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Brain Drain Not to Blame for Weak African Health Care

Interviewee: Michael Clemens, Research fellow at the Center for Global Development
Interviewer: Stephanie Hanson, News Editor
August 21, 2008

Many of sub-Saharan Africa's skilled workers leave the continent in favor of highly paid jobs in the developed world. The migration of skilled health workers, in particular, negatively affects the delivery of health care in sub-Saharan Africa, public health experts say. But new research suggests that this so-called brain drain may not be as detrimental as commonly thought. Michael Clemens, research fellow at the Center for Global Development, who is studying this issue, argues his research shows the reasons for weak health care systems on the continent are internal. He says:
There is a positive relationship between the number of African health workers inside a particular country and outside that country. Countries with high number of doctors outside, such as South Africa, also have high numbers of doctors inside the country.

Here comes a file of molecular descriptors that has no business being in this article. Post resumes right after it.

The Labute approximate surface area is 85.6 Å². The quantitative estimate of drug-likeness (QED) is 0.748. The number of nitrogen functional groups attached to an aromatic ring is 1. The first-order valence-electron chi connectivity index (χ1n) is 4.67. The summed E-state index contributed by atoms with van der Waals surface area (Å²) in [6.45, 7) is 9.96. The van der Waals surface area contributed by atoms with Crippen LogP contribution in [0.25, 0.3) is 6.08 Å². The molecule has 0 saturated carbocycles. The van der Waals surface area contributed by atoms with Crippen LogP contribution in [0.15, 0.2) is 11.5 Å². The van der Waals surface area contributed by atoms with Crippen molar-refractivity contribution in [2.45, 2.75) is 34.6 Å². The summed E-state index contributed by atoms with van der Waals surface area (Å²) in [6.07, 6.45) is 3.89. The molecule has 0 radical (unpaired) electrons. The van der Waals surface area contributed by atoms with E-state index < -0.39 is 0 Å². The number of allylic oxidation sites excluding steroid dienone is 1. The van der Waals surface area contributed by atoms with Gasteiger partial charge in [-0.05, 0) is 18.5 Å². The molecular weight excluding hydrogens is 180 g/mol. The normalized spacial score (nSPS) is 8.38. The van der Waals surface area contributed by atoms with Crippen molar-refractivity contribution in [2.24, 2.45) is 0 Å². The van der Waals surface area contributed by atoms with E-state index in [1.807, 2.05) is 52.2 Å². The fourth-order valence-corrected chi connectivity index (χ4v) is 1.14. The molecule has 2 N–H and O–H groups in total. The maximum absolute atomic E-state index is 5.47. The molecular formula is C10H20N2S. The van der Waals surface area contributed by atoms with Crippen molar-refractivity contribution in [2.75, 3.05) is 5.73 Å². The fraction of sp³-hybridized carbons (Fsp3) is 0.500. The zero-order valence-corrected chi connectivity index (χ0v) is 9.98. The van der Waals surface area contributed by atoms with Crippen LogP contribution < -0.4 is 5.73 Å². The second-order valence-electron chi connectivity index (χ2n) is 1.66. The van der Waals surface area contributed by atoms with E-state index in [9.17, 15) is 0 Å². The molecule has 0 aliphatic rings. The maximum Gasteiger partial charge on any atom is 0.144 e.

There is a huge disparity in the skilled health professionals in urban and rural areas. In Kenya, 85 percent of doctors live in Nairobi or Mombasa.
African health professionals are trained to do work overseas and in urban areas, when the most prevalent African health problems could be treated by community health workers.
Rich countries should help African countries give its doctors rural health care subsidies.
Rich countries could also help build regional centers of excellence to train health workers.


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